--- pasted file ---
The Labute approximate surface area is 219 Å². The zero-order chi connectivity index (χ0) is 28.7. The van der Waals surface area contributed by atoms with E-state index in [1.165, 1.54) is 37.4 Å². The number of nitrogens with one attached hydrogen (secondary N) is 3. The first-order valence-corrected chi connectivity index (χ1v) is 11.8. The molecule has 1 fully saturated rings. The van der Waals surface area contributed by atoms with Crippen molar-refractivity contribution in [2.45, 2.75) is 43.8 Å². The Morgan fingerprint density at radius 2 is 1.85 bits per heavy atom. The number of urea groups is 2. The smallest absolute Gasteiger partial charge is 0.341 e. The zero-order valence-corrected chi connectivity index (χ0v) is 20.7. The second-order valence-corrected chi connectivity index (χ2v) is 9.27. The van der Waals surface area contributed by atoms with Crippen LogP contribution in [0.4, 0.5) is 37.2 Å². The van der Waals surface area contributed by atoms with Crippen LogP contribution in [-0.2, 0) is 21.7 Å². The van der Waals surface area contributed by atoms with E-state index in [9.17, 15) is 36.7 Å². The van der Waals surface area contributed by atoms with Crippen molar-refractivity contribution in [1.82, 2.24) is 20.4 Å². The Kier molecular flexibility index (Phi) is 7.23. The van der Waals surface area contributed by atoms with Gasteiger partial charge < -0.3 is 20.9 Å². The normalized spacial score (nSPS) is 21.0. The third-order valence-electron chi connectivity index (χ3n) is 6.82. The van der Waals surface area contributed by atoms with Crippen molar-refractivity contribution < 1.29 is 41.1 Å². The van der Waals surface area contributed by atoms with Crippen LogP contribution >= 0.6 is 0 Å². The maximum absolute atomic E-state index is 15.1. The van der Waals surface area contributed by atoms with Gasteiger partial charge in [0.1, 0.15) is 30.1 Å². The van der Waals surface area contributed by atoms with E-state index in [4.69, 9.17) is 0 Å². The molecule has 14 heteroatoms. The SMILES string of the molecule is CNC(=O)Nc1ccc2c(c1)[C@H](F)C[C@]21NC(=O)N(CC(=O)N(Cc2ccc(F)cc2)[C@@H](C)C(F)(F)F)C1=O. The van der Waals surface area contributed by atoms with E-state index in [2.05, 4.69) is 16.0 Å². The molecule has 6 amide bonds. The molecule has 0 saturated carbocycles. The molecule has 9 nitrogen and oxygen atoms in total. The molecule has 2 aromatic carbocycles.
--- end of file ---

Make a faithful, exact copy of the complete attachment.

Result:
The Labute approximate surface area is 219 Å². The zero-order chi connectivity index (χ0) is 28.7. The van der Waals surface area contributed by atoms with E-state index in [1.165, 1.54) is 37.4 Å². The number of nitrogens with one attached hydrogen (secondary N) is 3. The first-order valence-corrected chi connectivity index (χ1v) is 11.8. The molecule has 1 fully saturated rings. The van der Waals surface area contributed by atoms with Crippen molar-refractivity contribution in [2.45, 2.75) is 43.8 Å². The Morgan fingerprint density at radius 2 is 1.85 bits per heavy atom. The number of urea groups is 2. The smallest absolute Gasteiger partial charge is 0.341 e. The zero-order valence-corrected chi connectivity index (χ0v) is 20.7. The second-order valence-corrected chi connectivity index (χ2v) is 9.27. The van der Waals surface area contributed by atoms with Crippen LogP contribution in [0.4, 0.5) is 37.2 Å². The van der Waals surface area contributed by atoms with Crippen LogP contribution in [-0.2, 0) is 21.7 Å². The van der Waals surface area contributed by atoms with E-state index in [9.17, 15) is 36.7 Å². The van der Waals surface area contributed by atoms with Crippen molar-refractivity contribution in [1.82, 2.24) is 20.4 Å². The Kier molecular flexibility index (Phi) is 7.23. The van der Waals surface area contributed by atoms with Gasteiger partial charge < -0.3 is 20.9 Å². The normalized spacial score (nSPS) is 21.0. The third-order valence-electron chi connectivity index (χ3n) is 6.82. The van der Waals surface area contributed by atoms with Crippen molar-refractivity contribution < 1.29 is 41.1 Å². The van der Waals surface area contributed by atoms with Crippen LogP contribution >= 0.6 is 0 Å². The maximum absolute atomic E-state index is 15.1. The van der Waals surface area contributed by atoms with Gasteiger partial charge in [0.1, 0.15) is 30.1 Å². The van der Waals surface area contributed by atoms with E-state index in [4.69, 9.17) is 0 Å². The molecule has 14 heteroatoms. The SMILES string of the molecule is CNC(=O)Nc1ccc2c(c1)[C@H](F)C[C@]21NC(=O)N(CC(=O)N(Cc2ccc(F)cc2)[C@@H](C)C(F)(F)F)C1=O. The van der Waals surface area contributed by atoms with E-state index in [2.05, 4.69) is 16.0 Å². The molecule has 6 amide bonds. The molecule has 0 saturated carbocycles. The molecule has 9 nitrogen and oxygen atoms in total. The molecule has 2 aromatic carbocycles.